Talking to children about their bad grades can be a difficult task. Most of the time, they don’t realize how serious it is. While you don’t want to scare them off, you must have that talk. Here’s how:

* Wait for him to bring it up. Sometimes, he has to let the news sink in first. If he is not used to getting bad grades, it might scare him a little. Bad grades are not good. When he realizes this, he will open up and talk to you. He’ll want to know what those bad grades really mean for him. This is when you have his complete and undivided attention.

* Get tough. If the child is a repeat offender, constantly getting bad grades, showing no improvement, and even having a bit of an attitude problem, it may be time to get angry. A stern talk—complete with a tall stance and disapproving expression—will tell your troublemaker that enough is enough. However, if this tactic is not working, you have to step up your game. Enforce new rules and dole out the appropriate punishment. Take away his Internet privileges or ground him until his grades show improvement.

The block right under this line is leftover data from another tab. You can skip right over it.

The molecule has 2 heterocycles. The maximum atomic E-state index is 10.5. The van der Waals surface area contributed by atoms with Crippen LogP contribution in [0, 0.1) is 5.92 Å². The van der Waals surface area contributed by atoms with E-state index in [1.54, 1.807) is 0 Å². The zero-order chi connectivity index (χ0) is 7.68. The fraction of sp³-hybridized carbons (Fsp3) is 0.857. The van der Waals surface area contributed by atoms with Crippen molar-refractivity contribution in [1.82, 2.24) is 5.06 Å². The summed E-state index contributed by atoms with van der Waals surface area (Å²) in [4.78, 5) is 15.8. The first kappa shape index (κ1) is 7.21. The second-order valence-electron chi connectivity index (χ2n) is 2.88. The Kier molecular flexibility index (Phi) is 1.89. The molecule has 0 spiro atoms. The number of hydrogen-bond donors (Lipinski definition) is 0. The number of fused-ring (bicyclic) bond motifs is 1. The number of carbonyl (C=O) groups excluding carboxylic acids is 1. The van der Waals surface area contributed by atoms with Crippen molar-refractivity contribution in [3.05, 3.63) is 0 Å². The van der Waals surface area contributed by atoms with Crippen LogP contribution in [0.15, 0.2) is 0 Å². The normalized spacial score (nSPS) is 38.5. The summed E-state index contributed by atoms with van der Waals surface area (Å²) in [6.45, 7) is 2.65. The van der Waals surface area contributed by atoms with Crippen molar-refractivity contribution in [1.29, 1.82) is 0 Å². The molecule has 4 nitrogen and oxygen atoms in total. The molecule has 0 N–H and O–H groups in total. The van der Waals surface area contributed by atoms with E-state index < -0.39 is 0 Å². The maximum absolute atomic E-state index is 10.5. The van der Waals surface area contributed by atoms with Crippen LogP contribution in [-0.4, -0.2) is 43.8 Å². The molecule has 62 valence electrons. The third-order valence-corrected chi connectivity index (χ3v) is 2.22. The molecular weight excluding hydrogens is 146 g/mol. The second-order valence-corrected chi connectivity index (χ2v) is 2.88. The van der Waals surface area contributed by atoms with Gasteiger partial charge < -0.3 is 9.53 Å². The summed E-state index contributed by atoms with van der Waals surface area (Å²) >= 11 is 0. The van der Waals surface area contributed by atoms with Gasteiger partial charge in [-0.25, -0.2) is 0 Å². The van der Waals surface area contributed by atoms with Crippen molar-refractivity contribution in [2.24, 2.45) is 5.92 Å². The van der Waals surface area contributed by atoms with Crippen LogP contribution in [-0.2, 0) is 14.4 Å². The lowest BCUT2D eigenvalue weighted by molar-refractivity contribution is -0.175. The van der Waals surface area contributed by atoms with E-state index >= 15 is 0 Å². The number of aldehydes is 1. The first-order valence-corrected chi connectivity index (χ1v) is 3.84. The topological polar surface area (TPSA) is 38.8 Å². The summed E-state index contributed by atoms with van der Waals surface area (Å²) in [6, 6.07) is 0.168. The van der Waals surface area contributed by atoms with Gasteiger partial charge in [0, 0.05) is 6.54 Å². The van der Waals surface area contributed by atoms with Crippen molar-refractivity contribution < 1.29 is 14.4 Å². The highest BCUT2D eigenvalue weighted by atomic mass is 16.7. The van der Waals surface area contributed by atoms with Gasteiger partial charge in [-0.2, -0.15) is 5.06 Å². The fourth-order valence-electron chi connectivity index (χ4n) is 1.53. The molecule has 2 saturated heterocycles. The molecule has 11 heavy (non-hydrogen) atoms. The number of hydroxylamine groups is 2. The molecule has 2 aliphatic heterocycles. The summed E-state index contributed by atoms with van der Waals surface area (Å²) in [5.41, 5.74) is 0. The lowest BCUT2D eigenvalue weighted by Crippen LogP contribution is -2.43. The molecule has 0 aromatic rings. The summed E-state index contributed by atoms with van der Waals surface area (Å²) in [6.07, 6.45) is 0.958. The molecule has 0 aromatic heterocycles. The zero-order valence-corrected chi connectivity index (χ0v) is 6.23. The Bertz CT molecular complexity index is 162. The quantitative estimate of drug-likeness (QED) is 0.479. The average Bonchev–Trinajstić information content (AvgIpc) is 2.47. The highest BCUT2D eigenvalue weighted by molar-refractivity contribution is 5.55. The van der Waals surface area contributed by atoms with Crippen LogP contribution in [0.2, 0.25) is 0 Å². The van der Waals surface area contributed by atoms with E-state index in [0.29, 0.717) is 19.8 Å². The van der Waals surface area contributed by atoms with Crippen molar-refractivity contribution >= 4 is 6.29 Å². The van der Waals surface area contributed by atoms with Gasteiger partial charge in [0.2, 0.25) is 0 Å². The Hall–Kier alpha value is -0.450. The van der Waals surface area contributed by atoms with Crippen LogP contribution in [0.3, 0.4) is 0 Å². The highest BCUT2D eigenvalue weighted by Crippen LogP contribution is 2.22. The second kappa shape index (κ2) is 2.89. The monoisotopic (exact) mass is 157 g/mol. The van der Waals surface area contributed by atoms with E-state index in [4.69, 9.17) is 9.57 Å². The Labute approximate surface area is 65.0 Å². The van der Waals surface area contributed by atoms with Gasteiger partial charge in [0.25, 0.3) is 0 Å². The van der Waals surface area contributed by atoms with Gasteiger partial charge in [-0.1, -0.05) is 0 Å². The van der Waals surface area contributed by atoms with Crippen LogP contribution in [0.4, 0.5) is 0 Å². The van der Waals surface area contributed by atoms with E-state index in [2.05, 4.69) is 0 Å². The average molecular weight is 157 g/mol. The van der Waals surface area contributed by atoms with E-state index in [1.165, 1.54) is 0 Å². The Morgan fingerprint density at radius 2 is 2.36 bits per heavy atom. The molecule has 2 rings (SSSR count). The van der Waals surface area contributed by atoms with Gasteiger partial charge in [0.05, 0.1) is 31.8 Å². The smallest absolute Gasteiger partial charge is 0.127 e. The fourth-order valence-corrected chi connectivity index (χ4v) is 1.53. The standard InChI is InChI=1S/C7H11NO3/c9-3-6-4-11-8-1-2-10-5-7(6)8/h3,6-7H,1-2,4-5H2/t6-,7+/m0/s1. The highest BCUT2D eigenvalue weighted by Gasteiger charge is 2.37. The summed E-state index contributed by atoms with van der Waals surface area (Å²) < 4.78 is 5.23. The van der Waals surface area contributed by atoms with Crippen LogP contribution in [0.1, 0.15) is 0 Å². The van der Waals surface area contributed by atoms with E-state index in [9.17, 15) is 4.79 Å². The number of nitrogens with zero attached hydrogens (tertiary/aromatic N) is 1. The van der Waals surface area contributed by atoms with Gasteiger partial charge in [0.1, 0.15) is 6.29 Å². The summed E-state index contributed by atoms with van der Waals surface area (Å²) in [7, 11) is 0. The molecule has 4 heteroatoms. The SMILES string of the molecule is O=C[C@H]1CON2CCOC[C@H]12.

* Tell the truth. For kids in the higher grades, you can use the threat of the truth or future on them. High school is just on the horizon. Emphasize the point that with such low grades, he might not get into the same high school as his classmates. The truth will set him free because he wouldn’t want to get left behind.

* Show him his mistakes. Try telling him of his poor performance and explaining to him what went wrong before you show him his grades. This way, he isn’t so shocked to see his low marks. Your explanation will also illustrate to him how his poor grades came about—and how working harder can bring those scores up.

* Never shout or scream. Don’t embarrass him in front of his friends.